Is your child not getting to sleep again? You’re not alone!
Falling asleep can sometimes feel like an impossible dream, especially when you’re onto your 50th rendition of Twinkle, Twinkle or you’ve got your little person’s foot in your face because they wanted to sleep with you tonight (which feels like every night).
Australian working parents or stay at home spouses are doing a 10 – 15 hour day when you take into account full or part-time work and then all the work at home. That’s tough enough. Trying to do it on less than six hours of sleep makes functioning at your best even more challenging.
However, following healthy sleep habits known as “sleep hygiene” can make the world of difference. Here are some tips for getting your child’s sleep (and therefore your sleep) under control.
- Stick to a sleep schedule.
Establish a good sleep-wake cycle by getting children to bed at the same time and waking them at the same time everyday. Sleep is a habit that your body needs to learn to follow. The more consistent the sleep schedule is for your child, the more likely your child is to get into a better rhythm with their sleep. Below is an example schedule. You’ll see getting your child to bed on time starts a lot earlier than when they put on their pyjamas.
|6:00pm||Showers; Clean teeth; PJ’s on||Mum & Dad|
|7:00pm||Bed time story on the couch||Mum or Dad|
|7:15pm||Into bed, lights out: no noise.||Mum or Dad|
|7:30pm||Dinner for Mum and Dad|
- Limit light exposure.
Controlling how much light children are exposed to during the day and before bed may help them sleep better at night. This is based on the idea that when children are exposed to light their brain becomes alert, and in darkness, their brain becomes relaxed and sleepy. During the day expose your child to as much natural light as possible! At night ensure they avoid bright screens such as on a phone, television, iPad or computer (at least 2 hours before sleep). In addition, ensure that your children sleep in a dark room and that they avoid opening lots of lights in the house when going to the toilet.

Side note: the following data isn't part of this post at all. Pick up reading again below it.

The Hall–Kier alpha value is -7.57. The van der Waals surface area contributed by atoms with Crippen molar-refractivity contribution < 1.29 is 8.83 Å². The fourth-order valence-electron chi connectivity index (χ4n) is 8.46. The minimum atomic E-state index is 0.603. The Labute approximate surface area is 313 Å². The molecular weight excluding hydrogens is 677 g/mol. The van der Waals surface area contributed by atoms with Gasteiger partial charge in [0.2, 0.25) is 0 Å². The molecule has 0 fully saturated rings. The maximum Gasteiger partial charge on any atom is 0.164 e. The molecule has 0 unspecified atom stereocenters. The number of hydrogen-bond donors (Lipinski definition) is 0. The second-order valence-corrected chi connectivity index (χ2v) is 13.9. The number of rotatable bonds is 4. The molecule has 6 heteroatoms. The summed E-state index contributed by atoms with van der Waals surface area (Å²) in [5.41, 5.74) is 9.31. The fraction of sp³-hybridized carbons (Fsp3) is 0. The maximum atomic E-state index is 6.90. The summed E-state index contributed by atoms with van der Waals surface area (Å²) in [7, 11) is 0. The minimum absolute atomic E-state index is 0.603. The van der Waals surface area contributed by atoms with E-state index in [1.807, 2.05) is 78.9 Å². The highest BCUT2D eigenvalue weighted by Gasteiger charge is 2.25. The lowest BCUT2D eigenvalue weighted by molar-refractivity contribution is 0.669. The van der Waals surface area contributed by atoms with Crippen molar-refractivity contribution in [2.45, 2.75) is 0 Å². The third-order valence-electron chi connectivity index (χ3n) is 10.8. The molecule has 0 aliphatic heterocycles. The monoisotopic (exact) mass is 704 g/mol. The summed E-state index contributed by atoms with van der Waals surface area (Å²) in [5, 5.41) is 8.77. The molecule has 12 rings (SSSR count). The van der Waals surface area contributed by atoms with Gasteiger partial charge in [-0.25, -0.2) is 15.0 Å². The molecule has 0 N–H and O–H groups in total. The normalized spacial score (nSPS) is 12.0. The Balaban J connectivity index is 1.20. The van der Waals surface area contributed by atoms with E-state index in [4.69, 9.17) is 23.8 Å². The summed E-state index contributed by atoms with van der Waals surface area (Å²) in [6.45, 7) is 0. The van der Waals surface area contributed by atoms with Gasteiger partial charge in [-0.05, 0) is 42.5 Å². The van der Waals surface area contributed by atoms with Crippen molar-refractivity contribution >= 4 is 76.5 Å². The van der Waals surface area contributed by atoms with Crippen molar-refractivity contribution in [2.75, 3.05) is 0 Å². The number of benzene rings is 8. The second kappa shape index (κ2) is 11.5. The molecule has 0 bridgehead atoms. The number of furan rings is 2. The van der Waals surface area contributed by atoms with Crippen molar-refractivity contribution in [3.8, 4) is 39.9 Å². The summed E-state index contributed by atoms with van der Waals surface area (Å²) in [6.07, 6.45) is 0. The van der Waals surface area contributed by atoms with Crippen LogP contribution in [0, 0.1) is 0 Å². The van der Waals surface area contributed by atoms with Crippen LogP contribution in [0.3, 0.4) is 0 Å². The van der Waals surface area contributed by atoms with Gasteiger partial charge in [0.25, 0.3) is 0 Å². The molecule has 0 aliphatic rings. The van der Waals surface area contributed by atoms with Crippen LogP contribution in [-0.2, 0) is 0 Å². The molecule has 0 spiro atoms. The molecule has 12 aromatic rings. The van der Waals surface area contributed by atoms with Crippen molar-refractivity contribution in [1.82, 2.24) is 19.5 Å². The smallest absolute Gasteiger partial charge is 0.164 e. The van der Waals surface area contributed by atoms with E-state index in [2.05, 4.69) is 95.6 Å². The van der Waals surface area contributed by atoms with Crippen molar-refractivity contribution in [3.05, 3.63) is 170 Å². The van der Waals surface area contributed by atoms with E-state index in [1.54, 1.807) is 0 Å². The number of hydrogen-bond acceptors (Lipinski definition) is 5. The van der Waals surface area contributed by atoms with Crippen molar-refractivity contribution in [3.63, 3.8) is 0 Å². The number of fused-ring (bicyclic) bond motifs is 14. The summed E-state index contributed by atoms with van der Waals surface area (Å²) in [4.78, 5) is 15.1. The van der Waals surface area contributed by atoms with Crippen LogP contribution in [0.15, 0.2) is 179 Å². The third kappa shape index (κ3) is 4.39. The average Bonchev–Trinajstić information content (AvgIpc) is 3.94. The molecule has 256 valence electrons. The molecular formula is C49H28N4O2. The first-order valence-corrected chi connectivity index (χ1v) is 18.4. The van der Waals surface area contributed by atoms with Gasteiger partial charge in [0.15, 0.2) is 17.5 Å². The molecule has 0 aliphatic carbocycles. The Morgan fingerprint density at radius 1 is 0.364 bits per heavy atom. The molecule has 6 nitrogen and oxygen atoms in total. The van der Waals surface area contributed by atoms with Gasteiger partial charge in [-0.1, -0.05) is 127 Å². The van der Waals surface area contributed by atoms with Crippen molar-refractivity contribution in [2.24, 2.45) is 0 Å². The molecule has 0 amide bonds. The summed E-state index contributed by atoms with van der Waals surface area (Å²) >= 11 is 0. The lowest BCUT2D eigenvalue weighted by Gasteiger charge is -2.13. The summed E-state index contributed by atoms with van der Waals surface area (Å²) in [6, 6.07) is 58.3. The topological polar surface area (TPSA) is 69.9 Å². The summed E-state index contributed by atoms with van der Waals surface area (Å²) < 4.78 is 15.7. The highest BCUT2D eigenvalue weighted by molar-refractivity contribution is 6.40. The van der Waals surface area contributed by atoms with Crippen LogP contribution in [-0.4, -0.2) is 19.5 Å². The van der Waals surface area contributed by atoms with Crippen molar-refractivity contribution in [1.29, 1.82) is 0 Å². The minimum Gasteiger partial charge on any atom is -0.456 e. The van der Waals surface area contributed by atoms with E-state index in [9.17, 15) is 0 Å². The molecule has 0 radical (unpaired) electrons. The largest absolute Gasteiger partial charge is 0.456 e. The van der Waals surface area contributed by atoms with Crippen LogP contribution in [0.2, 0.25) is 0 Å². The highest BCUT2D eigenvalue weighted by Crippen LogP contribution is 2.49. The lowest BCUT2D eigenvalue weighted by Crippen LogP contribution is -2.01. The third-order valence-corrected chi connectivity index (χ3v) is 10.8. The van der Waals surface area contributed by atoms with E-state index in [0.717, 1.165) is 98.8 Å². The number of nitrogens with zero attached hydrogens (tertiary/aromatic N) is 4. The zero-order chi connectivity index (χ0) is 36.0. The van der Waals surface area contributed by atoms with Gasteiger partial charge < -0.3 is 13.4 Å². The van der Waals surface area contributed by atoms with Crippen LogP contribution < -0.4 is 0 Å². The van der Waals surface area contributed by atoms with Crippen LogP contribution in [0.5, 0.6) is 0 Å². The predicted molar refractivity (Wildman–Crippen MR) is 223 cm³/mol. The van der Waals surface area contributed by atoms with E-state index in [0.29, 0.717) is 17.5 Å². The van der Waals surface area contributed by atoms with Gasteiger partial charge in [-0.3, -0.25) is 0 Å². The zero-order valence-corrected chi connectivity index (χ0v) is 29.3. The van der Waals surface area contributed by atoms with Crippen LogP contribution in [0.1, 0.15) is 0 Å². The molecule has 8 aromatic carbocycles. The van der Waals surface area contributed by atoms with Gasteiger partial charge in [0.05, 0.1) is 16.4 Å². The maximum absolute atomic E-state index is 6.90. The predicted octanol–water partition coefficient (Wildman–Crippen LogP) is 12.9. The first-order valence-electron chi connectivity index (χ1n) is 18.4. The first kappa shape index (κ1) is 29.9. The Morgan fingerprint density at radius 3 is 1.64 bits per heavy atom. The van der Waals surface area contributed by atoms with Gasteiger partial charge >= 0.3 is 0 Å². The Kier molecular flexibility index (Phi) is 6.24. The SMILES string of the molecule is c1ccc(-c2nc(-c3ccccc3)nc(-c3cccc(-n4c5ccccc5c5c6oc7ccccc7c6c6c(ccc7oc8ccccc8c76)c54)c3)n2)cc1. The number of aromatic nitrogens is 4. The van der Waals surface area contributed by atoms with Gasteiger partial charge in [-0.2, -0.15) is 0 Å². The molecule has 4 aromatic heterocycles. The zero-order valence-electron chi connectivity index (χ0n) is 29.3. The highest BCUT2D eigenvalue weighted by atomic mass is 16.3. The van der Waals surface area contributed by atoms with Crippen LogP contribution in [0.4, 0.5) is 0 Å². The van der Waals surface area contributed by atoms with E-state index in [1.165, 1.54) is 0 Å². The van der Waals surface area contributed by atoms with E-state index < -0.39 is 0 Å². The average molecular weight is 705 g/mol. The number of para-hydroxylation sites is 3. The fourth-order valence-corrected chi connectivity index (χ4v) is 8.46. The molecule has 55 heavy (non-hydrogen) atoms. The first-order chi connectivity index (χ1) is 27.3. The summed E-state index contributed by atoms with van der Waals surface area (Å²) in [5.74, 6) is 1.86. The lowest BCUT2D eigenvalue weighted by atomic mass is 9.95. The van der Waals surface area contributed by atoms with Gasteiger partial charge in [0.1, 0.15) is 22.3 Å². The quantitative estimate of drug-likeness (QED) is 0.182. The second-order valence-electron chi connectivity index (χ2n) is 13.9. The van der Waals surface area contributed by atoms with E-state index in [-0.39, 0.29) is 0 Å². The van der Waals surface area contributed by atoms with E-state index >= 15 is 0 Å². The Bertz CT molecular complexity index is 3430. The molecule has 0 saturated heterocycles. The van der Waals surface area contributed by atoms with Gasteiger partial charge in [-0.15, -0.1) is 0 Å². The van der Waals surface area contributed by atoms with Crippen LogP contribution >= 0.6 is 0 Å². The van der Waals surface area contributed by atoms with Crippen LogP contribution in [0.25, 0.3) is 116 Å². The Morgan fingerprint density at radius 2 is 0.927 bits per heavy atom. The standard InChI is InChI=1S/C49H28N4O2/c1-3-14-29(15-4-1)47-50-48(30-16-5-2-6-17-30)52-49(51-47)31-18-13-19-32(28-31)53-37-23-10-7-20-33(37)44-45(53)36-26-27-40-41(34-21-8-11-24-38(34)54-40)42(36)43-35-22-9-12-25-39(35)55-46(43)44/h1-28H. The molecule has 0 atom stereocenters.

Exercise is often a really helpful tool for improving your child’s sleep. If your children are playing a sport, exercising or even running around with their friends it may help them avoid feeling sleepy, fatigued or tired throughout the day. This helps to reduce unnecessary naps or sleeping at irregular times. For those children with too much energy, regular exercise may provide an outlet for them to release some of that energy and assist them with winding down at the end of the day. Ensure that your child exercises at a smart time (at least 3-4 hours before bed)! Exercising too close to bedtime may make it harder for them to fall asleep.
- Be mindful of what you put into your body.
Your child’s diet can play a major role in their sleep. Establishing a well-balanced diet for your child may help to provide them with longer lasting energy throughout the day, assisting them to fall asleep easier and to sleep for longer. Avoid giving your child too much sugar or carbohydrates before bed as well as big meals before bed. You’ll see in the example schedule that dinner is first followed by all of the other tasks allowing your child’s tummy to settle before bed. Also, avoiding giving your child too many liquids before bed, which may lead to one too many trips to the bathroom!
- Create a peaceful sleep environment.
Creating a peaceful environment for your children to sleep is vital for getting a good night’s sleep. Help to keep their bedroom dark, quiet and cool… and by cool we mean the temperature! Minimise the noise in their room as best as you can – you might even like to give them earplugs for that unavoidable noise (e.g. traffic). Ensure your child’s room is not too hot or too cold, which may affect the quality of their sleep and even prevent them from falling asleep. Finally, ensure that your child’s bed is comfortable and has the right amount of pillows (and, of course, their favourite pillow case).